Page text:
In principle, a vaccine prepares the immune system for an infection by simulating the encounter of the virus. There are different types of vaccines. All of them have in common that parts of a virus or in some case even the entire inactivated or weakened virus are presented to the immune system. The difference here is, that the body does not actually get sick as there are either only certain parts of the virus are present, or a live virus is modified in such a way that it is too weak to infect an individual. The latter is typically used in case of the vaccine against measles.

The immune reaction triggered by a vaccine is also very limited in time as it only continues for that long as the viral antigens are present. Still, the generated response is highly specific and generates antibodies and virus-specific T cells. Most importantly, vaccination establishes the immunological memory, which results in a long-term protection.

In the case of the SARS-CoV-2 vaccination, different vaccines have been developed. Up to now, all vaccines have in common that only a specific part of the virus is presented to the immune system. The established immunological memory following vaccination makes sure that upon encounter of the real SARS-CoV-2 virus the immune system is already primed to react very efficiently. However, immunity does not mean that one cannot get infected anymore, but in general the immune system reacts so quickly that no or only mild symptoms occur. So, far it is not entirely proven that vaccinated people cannot still spread SARS-CoV-2. However, vaccination clearly reduces the amount of the virus in the body and some encouraging very recent data from England indicate that also the transmission and spread of the virus can be largely controlled by vaccination.

Which part of SARS-CoV-2 is used to simulate the infection and how can we be sure this is efficient?

This is part of the vaccine development process which generally depends on the nature of the pathogen. In the case of SARS-CoV-2, we were lucky to know some of its critical antigens. These insights were gained from two infection events that occurred with the closely related coronaviruses SARS-CoV-1 almost 20 years ago and MERS in 2012. Studies on these viruses revealed that the most critical antigen is the so-called spike protein, a protein that is needed for attaching the viruses to cells. These findings where then very quickly confirmed for the new coronavirus SARS-CoV-2. This knowledge was absolutely critical for the very fast vaccine development we have seen so far. After the entire genomic sequence of SARS-CoV-2 was revealed by Chinese researchers in January 2020, scientists all over the world were focusing their vaccine strategies on this very critical antigen.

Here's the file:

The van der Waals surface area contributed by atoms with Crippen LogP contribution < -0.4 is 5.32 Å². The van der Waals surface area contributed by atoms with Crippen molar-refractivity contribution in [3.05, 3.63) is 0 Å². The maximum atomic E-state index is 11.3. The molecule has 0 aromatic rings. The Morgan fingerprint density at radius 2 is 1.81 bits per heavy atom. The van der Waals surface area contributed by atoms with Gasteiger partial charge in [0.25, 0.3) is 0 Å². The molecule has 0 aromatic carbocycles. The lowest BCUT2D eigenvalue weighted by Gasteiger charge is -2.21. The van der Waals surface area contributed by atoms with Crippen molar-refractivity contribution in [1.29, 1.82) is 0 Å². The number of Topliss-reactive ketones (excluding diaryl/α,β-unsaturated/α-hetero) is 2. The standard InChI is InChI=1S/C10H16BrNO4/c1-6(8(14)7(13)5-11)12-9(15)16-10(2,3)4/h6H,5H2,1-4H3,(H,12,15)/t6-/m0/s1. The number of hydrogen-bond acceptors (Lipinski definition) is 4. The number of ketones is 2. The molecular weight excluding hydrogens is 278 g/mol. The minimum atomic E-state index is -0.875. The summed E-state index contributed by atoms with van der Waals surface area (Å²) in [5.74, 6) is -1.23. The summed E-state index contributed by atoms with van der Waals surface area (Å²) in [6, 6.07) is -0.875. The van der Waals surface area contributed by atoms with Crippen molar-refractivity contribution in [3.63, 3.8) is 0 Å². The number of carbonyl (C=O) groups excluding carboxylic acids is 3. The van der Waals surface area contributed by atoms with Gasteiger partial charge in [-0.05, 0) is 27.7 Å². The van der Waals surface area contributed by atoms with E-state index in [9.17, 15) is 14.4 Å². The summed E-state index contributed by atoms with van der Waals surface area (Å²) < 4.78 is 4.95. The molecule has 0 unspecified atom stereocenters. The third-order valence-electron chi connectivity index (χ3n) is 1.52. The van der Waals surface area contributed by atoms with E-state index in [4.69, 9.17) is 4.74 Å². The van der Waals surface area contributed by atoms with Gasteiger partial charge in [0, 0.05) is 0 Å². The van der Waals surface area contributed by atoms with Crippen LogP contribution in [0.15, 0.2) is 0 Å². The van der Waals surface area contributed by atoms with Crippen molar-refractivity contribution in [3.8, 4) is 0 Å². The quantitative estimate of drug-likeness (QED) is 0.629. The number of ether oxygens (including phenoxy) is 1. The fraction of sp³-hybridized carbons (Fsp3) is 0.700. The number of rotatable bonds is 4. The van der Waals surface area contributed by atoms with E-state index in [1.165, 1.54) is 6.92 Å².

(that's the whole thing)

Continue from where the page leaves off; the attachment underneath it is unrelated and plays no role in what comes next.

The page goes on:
The spike protein of SARS-CoV-2 is a particularly good target for the immune system, because it can evoke a very specific immune response. It is located in the outer membrane of the virus and can therefore be easily accessed by antibodies. Most importantly, it is crucial for the virus to infect a cell – blocking this protein with specific antibodies prevents it from attaching to a cell and entering it.

Are people who claim to have a strong immune system protected better and thus do not need to get vaccinated?

This is indeed wishful thinking, but from what we know by now about the virus, this is clearly not the case. However, we can see a clear correlation of the severity of the COVID-19 disease with age which can be explained by the general fitness of younger people’s immune system. It seems that the immunological age as we call it might be decisive to cope with this infection. Yet, these are complicated processes for which the precise details are not entirely clear and even young people might become very ill and develop a severe course.

The clinical vaccine trials are extremely promising: In the phase 3 clinical study for the Pfizer/BioNTech mRNA vaccine, 43,500 people participated. Around half of the participants received the real vaccine and the other half was vaccinated with a placebo compound. Both groups were comparable in terms of age and medical background but did not know which compound they had received. All 43,500 participants were then closely monitored for natural occurring infections. In total, 170 COVID-19 cases were recorded. Out of these, 162 appeared to be in the placebo group and only 8 individuals who received the mRNA vaccine developed COVID-19 symptoms. Statistical analysis then revealed that mRNA vaccination was 95% effective in protecting against the occurrence of COVID-19 symptoms – which is really impressive! Importantly, this efficiency didn’t vary between the different age groups that were assessed by Pfizer/BioNTech.